Malta has the world's eighth lowest rate of deaths among women during pregnancy, childbirth or up to 42 days after delivery, according to American researchers.

A study on maternal mortality in 181 countries, published in The Lancet, found that deaths among Malta's new mothers dropped dramatically between 1990 and 2008.

Malta has managed to slash its maternal mortality rate from 15 per 100,000 in 1990 to just six in 2008, one of the best ratios in the world. It had ranked in the 28th place in 1990.

There were four cases of maternal deaths in Malta between 1999, when the National Obstetric Information System started collecting figures, and 2008.

The researchers said maternal deaths globally went down by a third in the 19 years, from 526,300 in 1990 to 342,900 in 2008.

Contacted yesterday, Obstetrics and Gynaecology Department director Mark Brincat, who said every death was a tragedy, attributed the decrease in maternal deaths mainly to the higher vigilance of medical professionals. Moreover, there was now better antenatal care, accessible for free to the entire population, he added.

Prof. Brincat said that, although the general health of the population had improved over the past few years, obstetricians were dealing with mothers-to-be who were at higher risk of complications. This was due to getting pregnant at an older age and more suffering from medical conditions like diabetes.

"We have a very high standard of obstetric and medical care as well as after care, which is also very important," he said.

Prof. Brincat said investment in technology over time had also helped obstetricians to recognise problems early on and take the necessary action to save the life of mother and child.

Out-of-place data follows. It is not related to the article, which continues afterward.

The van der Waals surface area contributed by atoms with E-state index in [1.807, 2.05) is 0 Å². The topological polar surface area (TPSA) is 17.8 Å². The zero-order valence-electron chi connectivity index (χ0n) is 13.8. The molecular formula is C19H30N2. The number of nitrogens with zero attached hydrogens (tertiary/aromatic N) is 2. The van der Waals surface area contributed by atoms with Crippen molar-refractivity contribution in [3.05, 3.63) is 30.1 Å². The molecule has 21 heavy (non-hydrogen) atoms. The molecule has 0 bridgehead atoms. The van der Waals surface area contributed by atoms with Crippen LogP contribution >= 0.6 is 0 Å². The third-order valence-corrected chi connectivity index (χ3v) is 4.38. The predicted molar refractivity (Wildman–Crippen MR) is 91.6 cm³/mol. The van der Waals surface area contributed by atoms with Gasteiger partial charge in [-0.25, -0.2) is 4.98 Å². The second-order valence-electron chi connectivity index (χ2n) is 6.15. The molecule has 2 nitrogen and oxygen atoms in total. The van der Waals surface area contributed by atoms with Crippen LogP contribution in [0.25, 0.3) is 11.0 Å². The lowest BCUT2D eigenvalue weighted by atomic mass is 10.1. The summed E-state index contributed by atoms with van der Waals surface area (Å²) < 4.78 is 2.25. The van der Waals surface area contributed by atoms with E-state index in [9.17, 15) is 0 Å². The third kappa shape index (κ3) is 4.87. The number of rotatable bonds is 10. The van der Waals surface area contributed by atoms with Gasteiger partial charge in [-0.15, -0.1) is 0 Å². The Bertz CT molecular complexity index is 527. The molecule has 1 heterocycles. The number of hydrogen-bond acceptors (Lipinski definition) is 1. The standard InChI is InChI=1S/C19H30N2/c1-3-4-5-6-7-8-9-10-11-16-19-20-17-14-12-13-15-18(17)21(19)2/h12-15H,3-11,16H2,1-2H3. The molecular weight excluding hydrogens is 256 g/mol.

Malta had the advantage of geography because the island's small size meant that nobody needed to cover a long distance to get to the nearest hospital.

The study shows that Italy has the lowest rate of maternal mortality, followed by Sweden, Luxembourg and Australia. Israel ranked just ahead of Malta, while Canada followed the island, the research, carried out at the Institute for Health Metrics and Evaluation at the University of Washington, found.

Afghanistan had the worst rate of maternal deaths in 2008, 1,575 per 100,000, even worse than in 1990, when 1,261 women died for every 100,000 births. The Central African Republic has the second highest rate of maternal deaths and Malawi the third. Britain ranked 23rd and the US came in at a lowly 39th place.

The researchers said the de-cline in maternal deaths around the world would have been greater without the HIV epidemic, which contributed to a substantial increase in maternal mortality in eastern and southern Africa. More than 61,000 maternal deaths in 2008 were attributed to HIV.

They said one of the most surprising results was the increase in the maternal mortality rates in the US, Canada and Norway.

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